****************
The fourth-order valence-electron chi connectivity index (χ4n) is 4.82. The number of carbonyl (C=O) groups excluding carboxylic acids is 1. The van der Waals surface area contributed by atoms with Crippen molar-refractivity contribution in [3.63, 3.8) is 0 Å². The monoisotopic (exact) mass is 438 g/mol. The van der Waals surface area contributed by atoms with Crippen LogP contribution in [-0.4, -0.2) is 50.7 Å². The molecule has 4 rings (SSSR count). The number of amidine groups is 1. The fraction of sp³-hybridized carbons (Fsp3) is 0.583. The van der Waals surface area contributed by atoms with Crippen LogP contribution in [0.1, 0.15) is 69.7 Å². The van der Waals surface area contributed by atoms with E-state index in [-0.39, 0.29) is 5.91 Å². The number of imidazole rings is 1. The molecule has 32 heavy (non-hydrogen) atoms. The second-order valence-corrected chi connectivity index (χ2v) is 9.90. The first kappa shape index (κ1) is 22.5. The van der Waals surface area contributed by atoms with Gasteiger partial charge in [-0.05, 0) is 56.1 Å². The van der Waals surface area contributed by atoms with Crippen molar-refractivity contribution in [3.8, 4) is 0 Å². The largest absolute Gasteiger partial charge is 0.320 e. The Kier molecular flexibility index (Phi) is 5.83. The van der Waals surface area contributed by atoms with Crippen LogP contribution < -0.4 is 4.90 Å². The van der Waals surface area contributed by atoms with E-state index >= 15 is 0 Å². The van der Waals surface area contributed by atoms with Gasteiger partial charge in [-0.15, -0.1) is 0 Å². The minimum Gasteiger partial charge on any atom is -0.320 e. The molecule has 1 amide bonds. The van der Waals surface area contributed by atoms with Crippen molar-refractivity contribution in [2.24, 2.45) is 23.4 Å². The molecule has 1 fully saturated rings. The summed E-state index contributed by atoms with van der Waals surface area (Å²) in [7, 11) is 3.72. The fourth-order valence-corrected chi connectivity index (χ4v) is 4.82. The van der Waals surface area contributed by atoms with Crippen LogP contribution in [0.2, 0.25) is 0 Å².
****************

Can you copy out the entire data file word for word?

The fourth-order valence-electron chi connectivity index (χ4n) is 4.82. The number of carbonyl (C=O) groups excluding carboxylic acids is 1. The van der Waals surface area contributed by atoms with Crippen molar-refractivity contribution in [3.63, 3.8) is 0 Å². The monoisotopic (exact) mass is 438 g/mol. The van der Waals surface area contributed by atoms with Crippen LogP contribution in [-0.4, -0.2) is 50.7 Å². The molecule has 4 rings (SSSR count). The number of amidine groups is 1. The fraction of sp³-hybridized carbons (Fsp3) is 0.583. The van der Waals surface area contributed by atoms with Crippen LogP contribution in [0.1, 0.15) is 69.7 Å². The van der Waals surface area contributed by atoms with E-state index in [-0.39, 0.29) is 5.91 Å². The number of imidazole rings is 1. The molecule has 32 heavy (non-hydrogen) atoms. The second-order valence-corrected chi connectivity index (χ2v) is 9.90. The first kappa shape index (κ1) is 22.5. The van der Waals surface area contributed by atoms with Gasteiger partial charge in [-0.05, 0) is 56.1 Å². The van der Waals surface area contributed by atoms with Crippen molar-refractivity contribution in [3.8, 4) is 0 Å². The largest absolute Gasteiger partial charge is 0.320 e. The Kier molecular flexibility index (Phi) is 5.83. The van der Waals surface area contributed by atoms with Crippen LogP contribution < -0.4 is 4.90 Å². The van der Waals surface area contributed by atoms with E-state index >= 15 is 0 Å². The van der Waals surface area contributed by atoms with Gasteiger partial charge in [-0.15, -0.1) is 0 Å². The minimum Gasteiger partial charge on any atom is -0.320 e. The molecule has 1 amide bonds. The van der Waals surface area contributed by atoms with Crippen molar-refractivity contribution in [2.24, 2.45) is 23.4 Å². The molecule has 1 fully saturated rings. The summed E-state index contributed by atoms with van der Waals surface area (Å²) in [7, 11) is 3.72. The fourth-order valence-corrected chi connectivity index (χ4v) is 4.82. The van der Waals surface area contributed by atoms with Crippen LogP contribution in [0.2, 0.25) is 0 Å².